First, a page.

Why do we desire what is bad for us?

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We need to learn 3 lessons about our appetites.

Well, it’s August, and I find Christmas is on my mind. Surprising? Well I am thinking of Christmas now because I have reflected on the role of appetite in spiritual life.

Here’s what I mean: A family told me about their eldest daughter’s Christmas experience when she was a child. She had no idea why her parents got her out of bed so early. They gave her a wrapped gift and she replied in wonder, “Mine? A few gifts later, she moved on to: “Mine!” Towards the end of the process, she was immersed in shredded wrapping paper and barely recognized gifts demanding, “NO MORE MINES!” NO MORE MINES! He was given good things, not bad things, but his desires were beyond his appreciation. Lesson One: We can want good things in a messy way.

Another illustration: As an exasperated new priest, my homily on the First Sunday of Lent advised college students what to give up for Lent (and forever), namely their enthusiasm for promiscuity, their dependence on contraception, and their tolerance for Lent. abortion as a back-up contraception. I told them that “Lent is a good time to find out if anything other than God is ruling your life, and I know that many of you have transferred your loyalty from the living God to these lifeless and deadly idols. Lesson Two: We can have an appetite for what is harmful, and then let our sanity do the job of making excuses for our bad behavior and bad habits.

Another illustration: in John 6, Jesus describes himself as “the bread of life”. People say, “Sir, always give us this bread. I wonder if they really knew what they were asking for. I also wonder if they wanted the promised Bread of Life on their own terms, or on terms set by our Lord. I’m afraid this is the first rather than the last. I say this because very early in the life of the Church, Saint Paul was compelled to write:. Let a man examine himself, and so eat bread and drink from the cup. For whoever eats and drinks without discerning the body eats and drinks judgment on himself. “(1 Corinthians 11: 27-29) Lesson Three: Apart from sanctifying grace, appetites as well as reason at work in our fallen human nature can will and pursue even divine things in a way that is distorted, harmful, and even destructive.

What has to be done?

Let’s first see what appetites mean. Not what they are for, but what they mean. Appetites are useful in attracting us to what we need. For example, after my mother had a stroke, her ability to feel hungry decreased. She did not need less food, but she had to eat on a schedule. If she waited until she was hungry, she might not eat at all.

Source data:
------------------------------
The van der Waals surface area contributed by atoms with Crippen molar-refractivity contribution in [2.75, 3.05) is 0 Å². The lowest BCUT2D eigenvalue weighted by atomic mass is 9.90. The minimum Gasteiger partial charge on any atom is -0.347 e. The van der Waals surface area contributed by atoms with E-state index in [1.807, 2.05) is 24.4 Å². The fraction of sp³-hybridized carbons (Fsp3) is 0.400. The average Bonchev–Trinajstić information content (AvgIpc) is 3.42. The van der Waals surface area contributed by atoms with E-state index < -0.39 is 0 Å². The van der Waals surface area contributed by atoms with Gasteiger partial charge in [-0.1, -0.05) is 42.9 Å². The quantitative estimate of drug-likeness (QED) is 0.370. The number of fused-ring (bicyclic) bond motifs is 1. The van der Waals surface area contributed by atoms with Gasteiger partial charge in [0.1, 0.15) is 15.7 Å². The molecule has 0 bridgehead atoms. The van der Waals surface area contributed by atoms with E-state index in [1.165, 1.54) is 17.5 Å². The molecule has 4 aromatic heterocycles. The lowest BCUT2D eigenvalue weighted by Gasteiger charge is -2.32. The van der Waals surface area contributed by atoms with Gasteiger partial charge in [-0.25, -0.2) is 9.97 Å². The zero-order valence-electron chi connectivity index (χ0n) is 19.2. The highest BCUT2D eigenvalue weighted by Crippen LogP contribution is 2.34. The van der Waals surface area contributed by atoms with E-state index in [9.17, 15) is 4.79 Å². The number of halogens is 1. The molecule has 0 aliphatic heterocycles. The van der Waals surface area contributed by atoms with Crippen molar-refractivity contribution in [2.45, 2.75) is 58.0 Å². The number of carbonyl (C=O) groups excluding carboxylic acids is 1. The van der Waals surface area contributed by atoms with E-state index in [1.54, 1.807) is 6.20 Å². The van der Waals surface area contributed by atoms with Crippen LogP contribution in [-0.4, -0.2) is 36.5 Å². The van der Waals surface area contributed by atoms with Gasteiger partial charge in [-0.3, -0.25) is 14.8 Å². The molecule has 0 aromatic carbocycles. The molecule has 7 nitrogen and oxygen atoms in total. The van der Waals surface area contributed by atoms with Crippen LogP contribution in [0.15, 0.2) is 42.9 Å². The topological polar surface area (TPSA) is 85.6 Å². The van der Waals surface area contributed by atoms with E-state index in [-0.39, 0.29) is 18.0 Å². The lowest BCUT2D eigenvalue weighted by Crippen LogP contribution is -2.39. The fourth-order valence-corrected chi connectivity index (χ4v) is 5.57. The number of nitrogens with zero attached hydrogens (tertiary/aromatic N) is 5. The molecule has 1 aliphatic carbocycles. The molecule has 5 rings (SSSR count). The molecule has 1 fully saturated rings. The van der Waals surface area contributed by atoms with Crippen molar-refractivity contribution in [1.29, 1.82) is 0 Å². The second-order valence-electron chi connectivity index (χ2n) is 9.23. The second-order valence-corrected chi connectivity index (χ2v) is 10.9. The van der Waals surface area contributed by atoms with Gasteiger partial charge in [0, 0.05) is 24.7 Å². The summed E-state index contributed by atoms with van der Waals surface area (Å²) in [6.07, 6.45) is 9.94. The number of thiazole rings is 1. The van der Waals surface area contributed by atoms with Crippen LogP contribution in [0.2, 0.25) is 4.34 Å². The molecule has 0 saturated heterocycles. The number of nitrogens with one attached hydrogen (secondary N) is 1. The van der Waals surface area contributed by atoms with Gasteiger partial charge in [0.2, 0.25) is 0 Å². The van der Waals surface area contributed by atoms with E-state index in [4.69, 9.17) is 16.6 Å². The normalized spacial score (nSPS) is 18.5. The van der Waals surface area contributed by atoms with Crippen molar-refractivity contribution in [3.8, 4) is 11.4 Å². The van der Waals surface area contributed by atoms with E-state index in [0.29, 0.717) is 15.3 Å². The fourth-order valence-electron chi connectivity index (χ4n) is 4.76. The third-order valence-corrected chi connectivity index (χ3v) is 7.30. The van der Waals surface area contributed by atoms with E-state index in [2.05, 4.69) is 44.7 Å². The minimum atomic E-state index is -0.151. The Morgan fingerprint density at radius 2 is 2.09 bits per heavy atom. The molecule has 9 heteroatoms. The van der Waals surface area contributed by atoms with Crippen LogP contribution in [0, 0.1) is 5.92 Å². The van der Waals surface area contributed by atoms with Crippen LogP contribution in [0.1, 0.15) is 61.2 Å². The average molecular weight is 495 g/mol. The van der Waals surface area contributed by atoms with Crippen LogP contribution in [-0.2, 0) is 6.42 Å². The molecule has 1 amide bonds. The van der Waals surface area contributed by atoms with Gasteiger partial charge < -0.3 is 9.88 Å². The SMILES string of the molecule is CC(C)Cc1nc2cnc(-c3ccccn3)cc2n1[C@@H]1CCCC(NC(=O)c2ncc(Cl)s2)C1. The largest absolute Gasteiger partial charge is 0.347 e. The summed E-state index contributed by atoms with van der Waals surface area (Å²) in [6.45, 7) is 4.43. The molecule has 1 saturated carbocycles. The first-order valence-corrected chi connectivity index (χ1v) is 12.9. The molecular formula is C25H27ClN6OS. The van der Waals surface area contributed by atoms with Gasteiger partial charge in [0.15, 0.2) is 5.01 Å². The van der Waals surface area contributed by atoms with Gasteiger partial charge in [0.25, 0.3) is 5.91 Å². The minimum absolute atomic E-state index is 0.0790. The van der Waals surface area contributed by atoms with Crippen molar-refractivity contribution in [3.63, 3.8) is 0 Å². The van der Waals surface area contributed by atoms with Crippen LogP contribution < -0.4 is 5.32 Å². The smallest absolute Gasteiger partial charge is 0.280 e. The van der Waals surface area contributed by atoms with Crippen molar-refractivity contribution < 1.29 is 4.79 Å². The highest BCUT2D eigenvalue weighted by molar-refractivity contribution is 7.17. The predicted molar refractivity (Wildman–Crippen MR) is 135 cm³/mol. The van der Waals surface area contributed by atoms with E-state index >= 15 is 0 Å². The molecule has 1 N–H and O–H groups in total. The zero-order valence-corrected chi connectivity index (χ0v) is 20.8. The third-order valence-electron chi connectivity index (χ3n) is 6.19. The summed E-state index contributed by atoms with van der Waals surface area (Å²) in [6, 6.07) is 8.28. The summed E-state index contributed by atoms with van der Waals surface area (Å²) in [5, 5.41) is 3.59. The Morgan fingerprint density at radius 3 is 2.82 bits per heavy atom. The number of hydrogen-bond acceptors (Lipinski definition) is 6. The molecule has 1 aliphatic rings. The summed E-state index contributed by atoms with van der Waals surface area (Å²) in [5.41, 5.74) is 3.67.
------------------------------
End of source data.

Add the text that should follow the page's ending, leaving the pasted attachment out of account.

On the other hand, what appetites mean is not so obvious. In short, appetites indicate our incompleteness, and indicate that we are made for completion. Consider these words of St. Thomas Aquinas: “In this life no one can satisfy his desire, nor can any creature satisfy the desire of man. Only God satisfied, he infinitely surpasses all other pleasures. This is why man can only rely on God.

All of our appetites indicate restlessness, itself an indication of dissatisfaction. Note that the word “satisfaction” comes from the Latin satisfied face– “fill up.” We can never really be full in this life. Deep down, our souls know that we can never honestly say, “It doesn’t get better than this! And yet we want better and even more, we want better. If we understand that our appetites are indicators that we are created by God and for God, then we can have a clearer understanding of how to properly order our lives.

Sometimes we want good things, but we want them badly. Sometimes we want bad things and we want them wrongly.

Our purpose in this life is to learn how to properly assess what is of value so that we may rightly desire what is rightly desirable.

Our purpose in this life is to learn how to properly assess what is of value so that we may rightly desire what is rightly desirable. All that we can rightly benefit from what is true, what is good, what is beautiful, all of this is a foreshadowing of what we were created for, namely Truth, Beauty, Goodness. These ultimate, perfect and perfecting realities, the only lasting satisfaction of human nature, can only rest in the happiness of Heaven. Let us learn to live accordingly and teach our children and our congregations to do the same.

When I write next, I will be discussing an aspect of the spiritual life that is often misunderstood. Until then, let’s keep each other in prayer.


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